At this point you’re invited to open your eyes.
If you’re alone, imagine you’re with another.
What’s it like to meet the eyes of another for the first time?
You might notice some visceral reaction in the body-mind.
Come back to pause. Step out of any habit or story that arises.
If you notice tension inquire into whether or not you can bring ease to it or not.
If not, simply notice it as it is, and try and meet it with acceptance.
Notice that there’s contact at the sense door. Your body, sitting, meets the floor. There’s air against your skin.
Your eyes see colors and shapes.
This contact depends on the external. This is open.
There is not simply our own internal world, but a process that is inherently dependent upon this contact.
The eyes to see, need an object.
The person looking back at us, is also seeing.
We can even broaden our experience. The other person is processing experience in the same way we are.
There are sights, and they are known by the eye. Based on personal history and biology, there is the sense of pleasant and unpleasant.
It’s like this for all of us. We might touch upon a response that includes compassion or empathy.
There is the recognition of sounds, tastes, and sights.
We can look internally, externally, and both internally and externally. Moving back and forth between what is known, and how it is being known.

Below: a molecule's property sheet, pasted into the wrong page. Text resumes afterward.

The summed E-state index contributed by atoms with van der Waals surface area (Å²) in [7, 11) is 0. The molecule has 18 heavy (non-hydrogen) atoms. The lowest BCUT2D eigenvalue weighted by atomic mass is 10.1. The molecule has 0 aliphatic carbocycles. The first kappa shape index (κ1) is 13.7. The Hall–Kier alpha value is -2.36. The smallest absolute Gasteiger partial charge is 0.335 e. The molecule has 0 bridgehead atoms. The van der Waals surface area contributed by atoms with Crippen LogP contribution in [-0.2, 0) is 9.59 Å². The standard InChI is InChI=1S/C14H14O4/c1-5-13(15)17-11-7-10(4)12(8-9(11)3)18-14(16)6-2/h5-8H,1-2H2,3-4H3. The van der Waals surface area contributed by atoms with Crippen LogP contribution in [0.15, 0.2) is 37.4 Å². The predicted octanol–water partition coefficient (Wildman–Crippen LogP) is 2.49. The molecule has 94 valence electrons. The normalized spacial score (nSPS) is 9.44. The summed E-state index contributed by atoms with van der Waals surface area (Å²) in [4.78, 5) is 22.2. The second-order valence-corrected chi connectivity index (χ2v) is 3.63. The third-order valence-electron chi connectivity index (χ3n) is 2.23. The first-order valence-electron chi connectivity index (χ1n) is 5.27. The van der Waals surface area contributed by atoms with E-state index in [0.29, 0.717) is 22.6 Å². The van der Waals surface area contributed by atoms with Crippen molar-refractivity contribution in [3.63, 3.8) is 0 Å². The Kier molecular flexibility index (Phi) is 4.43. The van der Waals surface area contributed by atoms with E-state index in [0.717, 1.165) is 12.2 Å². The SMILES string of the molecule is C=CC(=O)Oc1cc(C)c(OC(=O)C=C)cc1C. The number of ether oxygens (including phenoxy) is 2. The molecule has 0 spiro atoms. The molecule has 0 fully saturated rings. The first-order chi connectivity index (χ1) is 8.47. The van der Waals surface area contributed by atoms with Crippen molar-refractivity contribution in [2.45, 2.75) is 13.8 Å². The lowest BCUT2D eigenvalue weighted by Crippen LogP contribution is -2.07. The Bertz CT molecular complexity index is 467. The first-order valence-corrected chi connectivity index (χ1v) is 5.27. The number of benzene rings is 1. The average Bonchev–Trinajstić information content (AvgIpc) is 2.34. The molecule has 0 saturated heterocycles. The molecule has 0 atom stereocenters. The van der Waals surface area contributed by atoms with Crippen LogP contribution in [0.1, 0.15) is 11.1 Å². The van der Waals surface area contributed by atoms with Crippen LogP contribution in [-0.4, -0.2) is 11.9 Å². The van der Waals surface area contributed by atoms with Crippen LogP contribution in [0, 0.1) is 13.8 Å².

From this open space, we can get a sense of the myriad phenomenon arising and passing in the relational space.
Body sensations, emotions, thoughts, intentions…occurring both internally and in the other person.
In trust emergence we inquire into the impermanent and dependent nature of all these phenomenon.
We don’t seek to control how things are, but to simply see into the true nature of things. All that arises, passes.
In trust emergence we also set aside views and opinions. We don’t seek to change the other, but inquire into what can be mutually known.
We inquire into how what unfolds might be influenced by the conditions present in these individuals.
Your life experience is different than mine. What might your voice illuminate for me?
It was said that the conditions for Right View were wise attention and the voice of another.